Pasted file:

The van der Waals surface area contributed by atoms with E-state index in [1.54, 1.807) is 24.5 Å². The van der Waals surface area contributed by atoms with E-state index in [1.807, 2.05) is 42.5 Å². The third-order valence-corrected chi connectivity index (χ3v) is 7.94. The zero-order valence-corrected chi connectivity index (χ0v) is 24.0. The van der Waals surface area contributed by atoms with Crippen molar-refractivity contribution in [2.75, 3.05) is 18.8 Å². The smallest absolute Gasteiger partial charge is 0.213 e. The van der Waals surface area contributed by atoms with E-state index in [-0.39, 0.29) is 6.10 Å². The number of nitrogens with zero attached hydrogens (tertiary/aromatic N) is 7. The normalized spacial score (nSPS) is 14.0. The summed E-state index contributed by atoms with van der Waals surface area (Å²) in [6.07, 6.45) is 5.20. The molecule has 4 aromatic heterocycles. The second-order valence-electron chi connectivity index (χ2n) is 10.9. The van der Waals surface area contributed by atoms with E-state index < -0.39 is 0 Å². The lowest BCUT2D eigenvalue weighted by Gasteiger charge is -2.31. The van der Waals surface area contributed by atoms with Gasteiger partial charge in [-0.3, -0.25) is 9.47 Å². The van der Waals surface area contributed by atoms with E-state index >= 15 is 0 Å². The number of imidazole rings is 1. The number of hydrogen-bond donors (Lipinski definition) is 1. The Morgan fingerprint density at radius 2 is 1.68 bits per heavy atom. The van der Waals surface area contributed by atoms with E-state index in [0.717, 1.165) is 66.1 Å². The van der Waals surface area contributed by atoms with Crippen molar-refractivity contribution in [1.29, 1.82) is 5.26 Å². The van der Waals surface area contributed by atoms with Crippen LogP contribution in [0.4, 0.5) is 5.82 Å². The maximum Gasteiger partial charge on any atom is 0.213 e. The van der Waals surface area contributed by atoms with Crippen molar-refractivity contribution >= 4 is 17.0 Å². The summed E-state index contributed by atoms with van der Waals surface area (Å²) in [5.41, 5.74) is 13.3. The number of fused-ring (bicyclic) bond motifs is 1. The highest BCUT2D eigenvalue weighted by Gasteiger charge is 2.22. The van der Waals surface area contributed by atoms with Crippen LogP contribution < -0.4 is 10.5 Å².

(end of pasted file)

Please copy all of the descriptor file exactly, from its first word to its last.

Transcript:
The van der Waals surface area contributed by atoms with E-state index in [1.54, 1.807) is 24.5 Å². The van der Waals surface area contributed by atoms with E-state index in [1.807, 2.05) is 42.5 Å². The third-order valence-corrected chi connectivity index (χ3v) is 7.94. The zero-order valence-corrected chi connectivity index (χ0v) is 24.0. The van der Waals surface area contributed by atoms with Crippen molar-refractivity contribution in [2.75, 3.05) is 18.8 Å². The smallest absolute Gasteiger partial charge is 0.213 e. The van der Waals surface area contributed by atoms with E-state index in [-0.39, 0.29) is 6.10 Å². The number of nitrogens with zero attached hydrogens (tertiary/aromatic N) is 7. The normalized spacial score (nSPS) is 14.0. The summed E-state index contributed by atoms with van der Waals surface area (Å²) in [6.07, 6.45) is 5.20. The molecule has 4 aromatic heterocycles. The second-order valence-electron chi connectivity index (χ2n) is 10.9. The van der Waals surface area contributed by atoms with E-state index < -0.39 is 0 Å². The lowest BCUT2D eigenvalue weighted by Gasteiger charge is -2.31. The van der Waals surface area contributed by atoms with Gasteiger partial charge in [-0.3, -0.25) is 9.47 Å². The van der Waals surface area contributed by atoms with E-state index >= 15 is 0 Å². The number of imidazole rings is 1. The number of hydrogen-bond donors (Lipinski definition) is 1. The Morgan fingerprint density at radius 2 is 1.68 bits per heavy atom. The van der Waals surface area contributed by atoms with E-state index in [0.717, 1.165) is 66.1 Å². The van der Waals surface area contributed by atoms with Crippen molar-refractivity contribution in [1.29, 1.82) is 5.26 Å². The van der Waals surface area contributed by atoms with Crippen LogP contribution in [0.4, 0.5) is 5.82 Å². The maximum Gasteiger partial charge on any atom is 0.213 e. The van der Waals surface area contributed by atoms with Crippen molar-refractivity contribution >= 4 is 17.0 Å². The summed E-state index contributed by atoms with van der Waals surface area (Å²) in [5.41, 5.74) is 13.3. The number of fused-ring (bicyclic) bond motifs is 1. The highest BCUT2D eigenvalue weighted by Gasteiger charge is 2.22. The van der Waals surface area contributed by atoms with Crippen LogP contribution < -0.4 is 10.5 Å².